Team Sky have insisted they are "confident" that an independent investigation launched by UK Anti-Doping (UKAD) into their activity will clear them of any wrongdoing.
This comes as concerns continue over the use of Therapeutic Use Exemptions (TUEs) by the team's former star rider Sir Bradley Wiggins, as well as the contents of a "mystery package" delivered during the 2011 Criterium du Dauphine.
The latter probe related to Team Sky official, Simon Cope, travelling from Geneva to La Toussuire with requested medication on June 12, 2011, before Sir Bradley won the race.
Sir David told a Parliamentary hearing of the Culture, Media and Sport Select Committee in London yesterday that he had been told that the package contained fluimucil - a legal product used to treat coughs and sore throats.
But questions remains as to why it took so long to disclose this information as well as why they needed to transport the product from Britain when it was so easily available in France.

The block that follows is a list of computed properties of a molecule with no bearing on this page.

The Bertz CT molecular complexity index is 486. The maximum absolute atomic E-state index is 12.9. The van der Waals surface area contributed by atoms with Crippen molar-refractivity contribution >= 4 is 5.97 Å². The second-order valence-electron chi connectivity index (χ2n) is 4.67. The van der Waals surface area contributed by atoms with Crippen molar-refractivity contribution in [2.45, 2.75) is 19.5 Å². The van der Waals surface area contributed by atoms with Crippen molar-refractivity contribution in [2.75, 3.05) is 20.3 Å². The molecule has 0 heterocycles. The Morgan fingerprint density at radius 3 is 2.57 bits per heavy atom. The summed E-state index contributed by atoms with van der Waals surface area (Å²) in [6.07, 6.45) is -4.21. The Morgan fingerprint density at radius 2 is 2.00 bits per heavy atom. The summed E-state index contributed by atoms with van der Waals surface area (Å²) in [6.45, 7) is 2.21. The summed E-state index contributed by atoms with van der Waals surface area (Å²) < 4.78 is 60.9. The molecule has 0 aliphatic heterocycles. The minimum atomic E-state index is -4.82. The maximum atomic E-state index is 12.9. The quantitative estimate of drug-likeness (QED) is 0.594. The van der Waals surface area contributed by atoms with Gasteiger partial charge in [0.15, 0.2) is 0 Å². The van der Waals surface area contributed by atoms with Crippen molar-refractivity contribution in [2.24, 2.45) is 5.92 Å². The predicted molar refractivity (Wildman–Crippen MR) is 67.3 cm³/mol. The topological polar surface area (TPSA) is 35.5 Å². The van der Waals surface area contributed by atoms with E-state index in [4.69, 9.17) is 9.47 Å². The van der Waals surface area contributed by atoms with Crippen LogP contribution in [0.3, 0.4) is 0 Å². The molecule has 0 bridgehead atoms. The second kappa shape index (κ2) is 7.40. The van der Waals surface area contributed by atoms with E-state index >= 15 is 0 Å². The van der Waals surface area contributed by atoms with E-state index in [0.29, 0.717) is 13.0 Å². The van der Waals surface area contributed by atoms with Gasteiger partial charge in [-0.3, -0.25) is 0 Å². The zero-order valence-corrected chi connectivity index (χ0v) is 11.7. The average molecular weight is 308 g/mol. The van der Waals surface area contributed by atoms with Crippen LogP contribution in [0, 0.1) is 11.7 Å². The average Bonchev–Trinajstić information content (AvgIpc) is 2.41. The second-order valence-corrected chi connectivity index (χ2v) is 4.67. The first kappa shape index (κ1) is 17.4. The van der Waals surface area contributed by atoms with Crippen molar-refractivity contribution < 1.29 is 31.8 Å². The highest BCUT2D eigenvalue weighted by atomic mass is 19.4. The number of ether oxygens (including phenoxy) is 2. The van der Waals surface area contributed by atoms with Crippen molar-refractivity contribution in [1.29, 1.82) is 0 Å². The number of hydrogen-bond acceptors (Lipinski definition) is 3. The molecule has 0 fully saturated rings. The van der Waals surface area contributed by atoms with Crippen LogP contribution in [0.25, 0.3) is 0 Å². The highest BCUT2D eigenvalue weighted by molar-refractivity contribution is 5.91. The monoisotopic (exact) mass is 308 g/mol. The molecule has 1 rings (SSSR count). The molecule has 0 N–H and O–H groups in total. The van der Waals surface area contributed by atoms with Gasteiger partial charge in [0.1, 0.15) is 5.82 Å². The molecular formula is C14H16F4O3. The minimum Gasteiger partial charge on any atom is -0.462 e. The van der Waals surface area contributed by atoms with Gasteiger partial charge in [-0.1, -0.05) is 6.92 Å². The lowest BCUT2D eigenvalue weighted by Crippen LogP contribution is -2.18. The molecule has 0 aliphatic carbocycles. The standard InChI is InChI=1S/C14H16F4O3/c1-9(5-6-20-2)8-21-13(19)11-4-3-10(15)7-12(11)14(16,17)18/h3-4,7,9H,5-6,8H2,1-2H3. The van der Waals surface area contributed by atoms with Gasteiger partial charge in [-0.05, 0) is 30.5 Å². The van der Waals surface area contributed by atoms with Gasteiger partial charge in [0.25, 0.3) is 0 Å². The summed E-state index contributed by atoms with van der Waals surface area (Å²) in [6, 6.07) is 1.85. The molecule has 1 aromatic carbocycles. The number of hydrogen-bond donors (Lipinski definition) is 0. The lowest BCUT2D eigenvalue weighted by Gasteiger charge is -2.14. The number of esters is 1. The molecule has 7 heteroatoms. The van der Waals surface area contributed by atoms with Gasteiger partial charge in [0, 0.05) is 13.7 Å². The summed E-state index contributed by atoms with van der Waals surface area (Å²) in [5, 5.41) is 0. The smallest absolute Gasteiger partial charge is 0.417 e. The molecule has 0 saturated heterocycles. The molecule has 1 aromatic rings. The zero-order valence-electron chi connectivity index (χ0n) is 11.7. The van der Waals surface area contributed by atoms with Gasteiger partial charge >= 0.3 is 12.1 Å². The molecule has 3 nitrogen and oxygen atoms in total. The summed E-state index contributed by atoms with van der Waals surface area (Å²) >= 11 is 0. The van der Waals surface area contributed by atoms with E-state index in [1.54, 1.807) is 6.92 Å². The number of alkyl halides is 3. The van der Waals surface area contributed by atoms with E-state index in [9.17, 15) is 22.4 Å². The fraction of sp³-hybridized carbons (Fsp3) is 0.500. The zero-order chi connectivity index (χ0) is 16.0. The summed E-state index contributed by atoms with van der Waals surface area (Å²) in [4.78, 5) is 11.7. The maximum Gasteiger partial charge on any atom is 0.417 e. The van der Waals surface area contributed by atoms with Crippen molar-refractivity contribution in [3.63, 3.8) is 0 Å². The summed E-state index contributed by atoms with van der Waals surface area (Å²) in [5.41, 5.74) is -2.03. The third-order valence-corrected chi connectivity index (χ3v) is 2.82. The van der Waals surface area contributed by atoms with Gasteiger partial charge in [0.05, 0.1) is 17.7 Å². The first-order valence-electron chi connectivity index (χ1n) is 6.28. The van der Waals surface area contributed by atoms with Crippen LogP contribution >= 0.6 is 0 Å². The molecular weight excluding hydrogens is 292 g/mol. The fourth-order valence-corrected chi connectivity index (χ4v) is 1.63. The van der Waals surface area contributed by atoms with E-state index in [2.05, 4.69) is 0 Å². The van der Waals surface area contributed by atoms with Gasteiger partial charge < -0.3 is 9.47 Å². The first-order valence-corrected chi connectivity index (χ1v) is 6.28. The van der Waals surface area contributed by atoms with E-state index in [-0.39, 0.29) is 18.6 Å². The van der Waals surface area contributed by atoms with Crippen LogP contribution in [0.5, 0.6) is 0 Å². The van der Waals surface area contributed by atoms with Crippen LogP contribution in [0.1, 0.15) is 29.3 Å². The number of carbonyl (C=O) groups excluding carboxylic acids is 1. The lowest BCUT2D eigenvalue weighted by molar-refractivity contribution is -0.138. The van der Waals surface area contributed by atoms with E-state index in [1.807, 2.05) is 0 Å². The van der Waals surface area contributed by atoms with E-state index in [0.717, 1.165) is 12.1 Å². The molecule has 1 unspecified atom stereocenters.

The Daily Mail, who broke the "mystery package" story in October, claimed today Sir David had attempted to stop them publishing their original report and had instead offered them a "more positive" alternative.
This allegation was not mentioned in the Team Sky statement today.
"Dave gave public evidence to the Select Committee yesterday for an hour as part of their inquiry into anti-doping," they said.
"As we have always said we believe what is most important is for UKAD to establish the truth independently.
"We are confident that when they report it will be clear that there has been no wrongdoing.
"During the Committee session, Dave acknowledged once again his own mistakes in handling the issue over recent months.
"We are continuing to co-operate fully with UKAD and we look forward to their report."
Leaked World Anti-Doping Agency (WADA) data released by the Fancy Bears hacking group alleged that Sir Bradley received permission to use salbutamol to treat asthma in 2008 before receiving three successive exemptions for corticosteroid triamcinolone acetonide in 2011, 2012 and 2013 due to a pollen allergy.
His three approvals for triamcinolone acetonide coincided with the Tour de France in 2011 and 2012 and the Giro d'Italia in 2013 - his biggest races of all three seasons.
But all wrongdoing is denied.
"With regards to Bradley's first TUE it wasn't just the doctor on his own - we took Bradley to an independent consultant," Sir David added yesterday.
"It was a clear recommendation.
"There's a triple lock for TUEs: the rider, the medic, the independent consultant.
"Then it goes to WADA to sanction it - or not.
"It gives you a lot of confidence and I trust that system.
"It's about use and abuse, and we've never abused the system."